Senate Homeland Security Committee Chairman Ron Johnson (R-Wis.) on March 11 postponed a scheduled vote on a subpoena of a former Ukrainian embassy official stemming from an ongoing probe into Burisma Holdings, a gas company in Ukraine that paid Hunter Biden to serve as a board member, The Hill reported.
The committee had been preparing to vote on Wednesday afternoon to subpoena Andrii Telizhenko, who worked as a consultant to Blue Star Strategies, the U.S. firm that lobbied on behalf of Burisma, for documents and an interview. Johnson said that Telizhenko wanted to cooperate with the committee, but was unable to do so because of a non-disclosure agreement, according to outlet.
Instead, Johnson told his colleagues in a letter on Wednesday that he would “postpone” the vote out of an “abundance of caution” and that they would receive “additional briefings,” on the matter, indicating that he will instead subpeona Blue Star Strategies for records and a testimony.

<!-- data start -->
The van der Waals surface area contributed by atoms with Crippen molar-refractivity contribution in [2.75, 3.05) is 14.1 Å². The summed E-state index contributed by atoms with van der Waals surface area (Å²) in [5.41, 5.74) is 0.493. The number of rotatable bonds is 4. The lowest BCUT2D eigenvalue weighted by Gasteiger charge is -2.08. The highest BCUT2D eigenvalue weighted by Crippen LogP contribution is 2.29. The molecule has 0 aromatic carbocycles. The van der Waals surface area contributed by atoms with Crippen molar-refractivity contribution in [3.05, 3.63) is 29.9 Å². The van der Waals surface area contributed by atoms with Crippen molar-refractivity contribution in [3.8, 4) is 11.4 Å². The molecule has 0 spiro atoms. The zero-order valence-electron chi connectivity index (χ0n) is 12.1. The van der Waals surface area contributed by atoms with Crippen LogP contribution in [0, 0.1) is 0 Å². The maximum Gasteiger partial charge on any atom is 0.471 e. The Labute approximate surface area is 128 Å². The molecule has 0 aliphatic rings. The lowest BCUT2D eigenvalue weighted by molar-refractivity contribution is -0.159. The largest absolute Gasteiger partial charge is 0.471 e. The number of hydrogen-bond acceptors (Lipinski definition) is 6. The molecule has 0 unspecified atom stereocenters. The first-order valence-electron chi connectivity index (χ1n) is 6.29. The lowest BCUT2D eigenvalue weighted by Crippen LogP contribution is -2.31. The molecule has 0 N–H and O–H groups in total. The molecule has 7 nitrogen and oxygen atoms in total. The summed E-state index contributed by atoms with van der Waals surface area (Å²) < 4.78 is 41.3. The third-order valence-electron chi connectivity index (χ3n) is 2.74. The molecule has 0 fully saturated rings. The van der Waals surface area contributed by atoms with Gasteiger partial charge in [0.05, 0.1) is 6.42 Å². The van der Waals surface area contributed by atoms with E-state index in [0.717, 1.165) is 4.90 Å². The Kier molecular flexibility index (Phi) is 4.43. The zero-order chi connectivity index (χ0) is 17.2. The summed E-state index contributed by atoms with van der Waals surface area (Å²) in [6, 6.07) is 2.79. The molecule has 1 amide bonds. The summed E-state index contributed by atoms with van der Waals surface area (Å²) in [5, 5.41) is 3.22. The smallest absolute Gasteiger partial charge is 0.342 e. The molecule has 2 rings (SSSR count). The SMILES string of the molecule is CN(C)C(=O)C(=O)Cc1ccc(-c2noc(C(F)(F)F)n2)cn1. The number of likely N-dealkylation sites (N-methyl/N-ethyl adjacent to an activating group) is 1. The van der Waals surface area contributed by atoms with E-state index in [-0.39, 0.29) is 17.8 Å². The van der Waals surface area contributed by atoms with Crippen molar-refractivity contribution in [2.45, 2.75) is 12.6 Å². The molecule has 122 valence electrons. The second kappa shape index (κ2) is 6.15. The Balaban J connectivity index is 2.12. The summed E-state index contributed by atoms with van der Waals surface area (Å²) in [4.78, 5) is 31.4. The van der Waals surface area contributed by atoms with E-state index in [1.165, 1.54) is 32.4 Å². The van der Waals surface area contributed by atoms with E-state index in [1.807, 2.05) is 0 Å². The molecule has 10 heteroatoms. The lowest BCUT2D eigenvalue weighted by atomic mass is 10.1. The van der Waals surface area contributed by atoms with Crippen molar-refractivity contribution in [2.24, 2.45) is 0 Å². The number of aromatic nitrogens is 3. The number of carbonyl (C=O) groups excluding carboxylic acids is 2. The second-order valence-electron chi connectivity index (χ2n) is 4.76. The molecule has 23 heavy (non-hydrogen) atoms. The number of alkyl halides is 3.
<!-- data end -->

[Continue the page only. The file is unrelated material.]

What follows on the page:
“Out of an abundance of caution, and to allow time for you to receive additional briefings, I will postpone a vote to subpoena records and an appearance from former Blue Star Strategies consultant Andrii Telizhenko about his work for the lobbying firm,” Johnson wrote in a notice to committee members.
“While we work through those questions, at the suggestion of both Republican and Democrat Committee members, we will instead go straight to the source and compel the same records and an appearance directly from Blue Star Strategies,” he added.
Johnson later told reporters that he was pulling the vote because of “some discrepancies brought up in what we had been told.”
“There were issues raised. There were discrepancies in what had been told in one briefing versus the next briefing, and then even greater discrepancies in staff notes,” Johnson said.
The decision to postpone the subpoena vote came amid accusations from Democrats that the probe was politically motivated to damage former Vice President Joe Bidens presidential bid. Biden notched wins on Super Tuesday II in Michigan, Missouri, Mississippi and Idaho, delivering a major blow to his rival, Sen. Bernie Sanders (I-Vt.).
However, Johnson has insisted the investigation is focused on looking into conflict-of-interest claims against the Bidens and has nothing to do with the election.